Search results1 – 10 of 15
This paper aims to explain how peace research has influenced a re-conceptualization of the international relations (IR) notion of security and conflict, the nature of the…
This paper aims to explain how peace research has influenced a re-conceptualization of the international relations (IR) notion of security and conflict, the nature of the global arena, how to effectively negotiate conflict resolution and strategies for peacebuilding. The paper argues that – although peace research had contributed to reducing the threat of interstate conflict – IR scholars have failed to recognize the need for a more inclusive theoretical strategy for dealing with the new challenge imposed by intrastate conflict.
The paper uses Cyprus as a case to compare the conflict management strategies of the liberal peace agenda and the integrative, multi-level, multi-dimensional approach to peacebuilding that is proposed by peace research. The Cyprus case is also used as an example of how the alternative approach to participatory political communication has moved the Cyprus situation off deadlock and in the direction of more promising outcomes.
The research reveals that although the liberal peace agenda (i.e. the state-centric and established diplomatic approach to conflict management) is effective in getting the two sides of the conflict to the negotiating table, it is inadequate in addressing the underlying cause of conflict; thus, in many instances, there is a reoccurrence of conflict and violence.
The paper is limited in its ability to place peace research within the context of theoretical developments in the field of IR (e.g. this is even more-so true in regard to researching international politics). Although peace research has made enormous contributions in reducing the threat of interstate conflict (e.g. it is acknowledged that peace research contributed to ending the Cold War, thus bringing about new perspectives on how the global arena is defined, the nature of conflict and the role of communicative action in global relations), there has not been a corresponding development in the theory and practice of IR.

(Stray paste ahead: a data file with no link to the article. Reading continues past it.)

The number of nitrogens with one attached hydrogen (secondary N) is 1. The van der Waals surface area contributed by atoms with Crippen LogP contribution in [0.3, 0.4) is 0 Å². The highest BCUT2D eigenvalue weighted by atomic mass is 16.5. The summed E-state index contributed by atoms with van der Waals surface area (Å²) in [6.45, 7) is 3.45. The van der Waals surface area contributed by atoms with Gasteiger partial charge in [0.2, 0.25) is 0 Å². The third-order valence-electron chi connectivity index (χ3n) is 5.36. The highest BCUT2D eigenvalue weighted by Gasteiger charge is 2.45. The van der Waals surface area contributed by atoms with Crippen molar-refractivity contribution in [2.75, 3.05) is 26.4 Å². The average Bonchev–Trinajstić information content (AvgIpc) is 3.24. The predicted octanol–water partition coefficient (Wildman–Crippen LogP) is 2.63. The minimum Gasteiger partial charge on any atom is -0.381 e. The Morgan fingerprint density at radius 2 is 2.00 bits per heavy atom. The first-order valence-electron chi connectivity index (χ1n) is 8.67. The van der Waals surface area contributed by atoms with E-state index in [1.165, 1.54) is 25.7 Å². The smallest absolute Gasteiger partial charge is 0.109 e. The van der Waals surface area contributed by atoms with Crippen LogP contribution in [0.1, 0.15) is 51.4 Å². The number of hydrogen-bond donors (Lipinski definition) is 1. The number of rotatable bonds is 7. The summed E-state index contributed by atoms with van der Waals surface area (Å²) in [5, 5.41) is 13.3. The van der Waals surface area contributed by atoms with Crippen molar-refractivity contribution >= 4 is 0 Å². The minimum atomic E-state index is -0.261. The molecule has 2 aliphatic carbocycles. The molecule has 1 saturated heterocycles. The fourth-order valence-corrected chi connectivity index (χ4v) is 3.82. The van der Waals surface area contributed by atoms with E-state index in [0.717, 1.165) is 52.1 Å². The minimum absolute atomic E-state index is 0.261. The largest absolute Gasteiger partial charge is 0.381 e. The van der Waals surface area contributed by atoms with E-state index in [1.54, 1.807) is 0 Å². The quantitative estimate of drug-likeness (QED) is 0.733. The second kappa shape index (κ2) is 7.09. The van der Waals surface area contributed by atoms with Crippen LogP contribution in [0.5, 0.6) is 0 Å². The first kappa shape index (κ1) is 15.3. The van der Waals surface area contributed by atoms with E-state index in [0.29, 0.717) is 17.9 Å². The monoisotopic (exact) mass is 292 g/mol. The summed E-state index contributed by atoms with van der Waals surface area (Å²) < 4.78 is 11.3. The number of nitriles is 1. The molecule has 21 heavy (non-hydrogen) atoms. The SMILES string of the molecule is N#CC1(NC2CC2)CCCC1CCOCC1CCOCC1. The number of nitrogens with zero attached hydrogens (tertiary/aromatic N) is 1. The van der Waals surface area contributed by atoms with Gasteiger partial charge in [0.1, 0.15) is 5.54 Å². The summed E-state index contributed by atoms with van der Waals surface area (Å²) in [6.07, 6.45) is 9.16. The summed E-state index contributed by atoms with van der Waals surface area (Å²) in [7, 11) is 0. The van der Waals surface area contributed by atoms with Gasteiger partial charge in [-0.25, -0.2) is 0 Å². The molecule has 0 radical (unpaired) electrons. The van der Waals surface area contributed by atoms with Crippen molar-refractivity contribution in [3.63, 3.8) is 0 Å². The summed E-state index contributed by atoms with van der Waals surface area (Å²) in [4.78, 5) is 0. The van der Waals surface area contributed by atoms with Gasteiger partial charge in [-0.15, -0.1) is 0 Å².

The paper explains how recent developments in communication theory and information communication technology have altered the nature of the global arena and the factors impacting global social movements. Thus, the paper indicates factors that are vital to cross-border interactions, cross-border social movements and alternative approaches to interstate social-political activities that deserve further research.
The research analyzes the contribution to participatory political communication in conflict management, reconciliation and peacebuilding processes. The paper also highlights the role of alternative media as a component of the infrastructure for peace (e.g. in the Cyprus context, it provides a forum in which agents from an otherwise divided community can participate in establishing shared values and common objectives).
Cyprus represents one of the longest running conflicts and, in addition, one of the longest running peacekeeping missions of the UN. This paper explains how unique features of the peace research approach to peacebuilding contributes to producing more positive results in what has heretofore been a deadlock in the divided community of Cyprus. Thus, this paper provides an indication of how the lessons learned by peace researchers in the Cyprus micro context contribute to addressing macro-level IR challenges (e.g. north-south and east-west challenges that occur because of outlooks in the proverbial other).
The purpose of this paper is to contribute to research on the impact that the creation of value theory has on professional, organizational, and economic performance…
The purpose of this paper is to contribute to research on the impact that the creation of value theory has on professional, organizational, and economic performance. However, a special emphasis is on explicating the theoretical foundation of the concept.
This paper is based on a hermeneutic study of the relationship between value creation and managing economic resources. The paper traces the value creation concept to its roots from the foundation of Western Civilization through the value theory of Adam Smith and up to recent technological age advancements in value theory.
Since its emergence the value concept has been explicated in an abundance of literature. However, there has been very little in regards to explanations detailing the theoretical underpinnings of the concept. According to John Stuart Mill, attempts to apply value theory will fail (due to misinformation or inaccurate information) without inclusiveness of the full scope of what is relevant for social science and social economic research.
Although studies on organizational behavior encompass the economic aspects of research economic research tends to be narrower in scope making it difficult to verify some value claims in economic terms. This is especially true in terms of making claims in regards to the connection between economic value theory, social value theory, the Philosophy of Economics, and the Philosophy of Science.
The study introduces a theoretical framework for integrating the value added and value creation concepts as a strategy for increasing shareholder benefits, stakeholder capital, and social capital.
The paper explains how the value creation concept contributes to an increase in wealth, prosperity, flourishing by drawing from a technological age approach to value creation.